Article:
Sweeping germs underfoot

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Television stations, especially the evening news shows, schedule attention-getting stories to attract larger audiences, who in turn are exposed to commercial messages. They call these efforts “Sweeps month.” The ratings for each four-week period enable TV stations that came up with the most appealing, promotable—and often frightening story ideas—to charge their advertisers more money, because more people watched.

Infectious diseases are a frequent focus for sweeps. Influenza season often blossoms in February, a sweeps month. Viewers worry, and want to know more, about emerging viruses. Ebola was in the news a lot last year. Zika virus has pushed it aside for now.

But most people in Chicago don’t yet know anyone who has come down with Ebola or Zika. They worry about more mundane pathogens, the germs that make people who don’t summer in West Africa or South America miserable a few times a year. People pick up those germs in many ways, sitting next to someone who sneezes openly on the bus, for example, or stepping in something vile and dragging it home.

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This year, WGN-TV decided to pull together a story on household germs. They asked the question: can wearing your outdoor shoes inside the home increase the spread of disease? To answer it, they collected six pairs of shoes, mostly from friends, and brought them to the microbiology laboratory at the University of Chicago Medicine, where they asked Angella Charnot-Katsikas, MD, assistant professor of pathology, to see what kinds of germs were clinging to the soles.

The microbiology team carefully took swabs of the soles of the shoes. They dug deep into the treads and transferred what they collected to nutrient-filled plates which they incubated and then examined for bacterial growth.

In late January, Robin Baumgarten, three-time Emmy Award winner and co-anchor of WGN’s weekday morning news show, came back to see what had sprouted. Charnot-Katsikas pulled out a stack of petri dishes, shallow plates filled with blood agar—a jelly-like substance with added nutrients used to culture bacteria.

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A few of the petri dishes were coated with bacteria. Some were alarming, seen up close, teeming with microbes, covered from edge to edge with competing colonies, bumping into each other like tectonic plates.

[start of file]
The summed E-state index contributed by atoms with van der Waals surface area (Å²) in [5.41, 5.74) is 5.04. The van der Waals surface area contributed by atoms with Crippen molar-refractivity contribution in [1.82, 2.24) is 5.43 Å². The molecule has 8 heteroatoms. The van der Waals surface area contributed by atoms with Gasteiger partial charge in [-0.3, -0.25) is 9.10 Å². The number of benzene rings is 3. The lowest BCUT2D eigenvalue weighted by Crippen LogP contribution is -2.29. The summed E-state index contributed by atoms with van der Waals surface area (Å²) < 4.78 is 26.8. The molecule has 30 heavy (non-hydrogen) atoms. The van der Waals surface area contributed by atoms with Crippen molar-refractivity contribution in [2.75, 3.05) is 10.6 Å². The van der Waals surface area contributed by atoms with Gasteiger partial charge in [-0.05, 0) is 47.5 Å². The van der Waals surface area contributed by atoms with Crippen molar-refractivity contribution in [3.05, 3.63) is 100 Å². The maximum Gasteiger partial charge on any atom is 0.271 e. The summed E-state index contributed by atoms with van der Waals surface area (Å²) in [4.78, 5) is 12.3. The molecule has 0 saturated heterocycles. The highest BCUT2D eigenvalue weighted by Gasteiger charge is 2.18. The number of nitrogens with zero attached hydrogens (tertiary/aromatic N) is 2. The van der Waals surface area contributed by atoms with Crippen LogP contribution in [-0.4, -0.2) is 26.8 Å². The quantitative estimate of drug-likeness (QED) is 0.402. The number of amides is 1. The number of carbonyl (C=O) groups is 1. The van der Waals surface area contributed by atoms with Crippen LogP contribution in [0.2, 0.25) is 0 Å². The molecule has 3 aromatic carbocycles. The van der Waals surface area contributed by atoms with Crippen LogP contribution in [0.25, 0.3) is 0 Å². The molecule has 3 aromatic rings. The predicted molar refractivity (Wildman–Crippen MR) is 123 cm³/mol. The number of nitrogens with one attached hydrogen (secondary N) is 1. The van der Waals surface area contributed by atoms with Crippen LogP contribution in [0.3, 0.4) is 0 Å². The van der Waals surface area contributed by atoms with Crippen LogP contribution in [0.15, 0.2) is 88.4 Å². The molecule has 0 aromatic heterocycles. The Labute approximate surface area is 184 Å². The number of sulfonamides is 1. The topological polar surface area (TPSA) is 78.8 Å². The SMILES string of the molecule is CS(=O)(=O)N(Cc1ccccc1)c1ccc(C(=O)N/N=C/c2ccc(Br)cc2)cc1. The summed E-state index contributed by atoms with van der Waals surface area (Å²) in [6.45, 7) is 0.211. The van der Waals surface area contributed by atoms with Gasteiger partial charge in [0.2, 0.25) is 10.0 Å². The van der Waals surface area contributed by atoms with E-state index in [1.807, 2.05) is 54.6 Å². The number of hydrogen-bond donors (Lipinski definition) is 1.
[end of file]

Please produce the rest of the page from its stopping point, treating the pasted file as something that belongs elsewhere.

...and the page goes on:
Others were more pleasing. One dish had about two dozen ruby-red orbs glowing on a clear gel background. Another, seen top down when the light was just right, resembled a French pastry.

“We did find a lot of bacteria,” said Charnot-Katsikas. “Six out of six shoes produced organisms. But most of them were what we call environmental, more or less ubiquitous organisms that don’t cause illness in a healthy person.”

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They found potentially harmful “gram-negative” bacteria on one pair of shoes. The red orbs on the clear dish turned out to be Pantoea agglomerans, a gram-negative bacterium from the family Enterobacteriaceae.

P. agglomerans can be an opportunistic pathogen. It is not usually harmful for healthy people, but in patients with a damaged immune system it can cause serious infections.

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“It is an enteric organism,” she explained. “It comes from the lower digestive tract, the intestines. It can also be found in the soil. You don’t want to know how it got onto your shoe.”

The take-home message from this experiment, Charnot-Katsikas said, was “not to worry but to take off your shoes at home.

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“You don’t know what you might be bringing in with you,” she said. “Your shoes are almost certainly carrying bacteria, chemicals, dirt, a lot of things. There’s no need to get obsessed about cleaning, unless you’ve got a toddler crawling through the house on his hands and knees, but removing your shoes is still a good idea. And wash your hands before you prepare food.”

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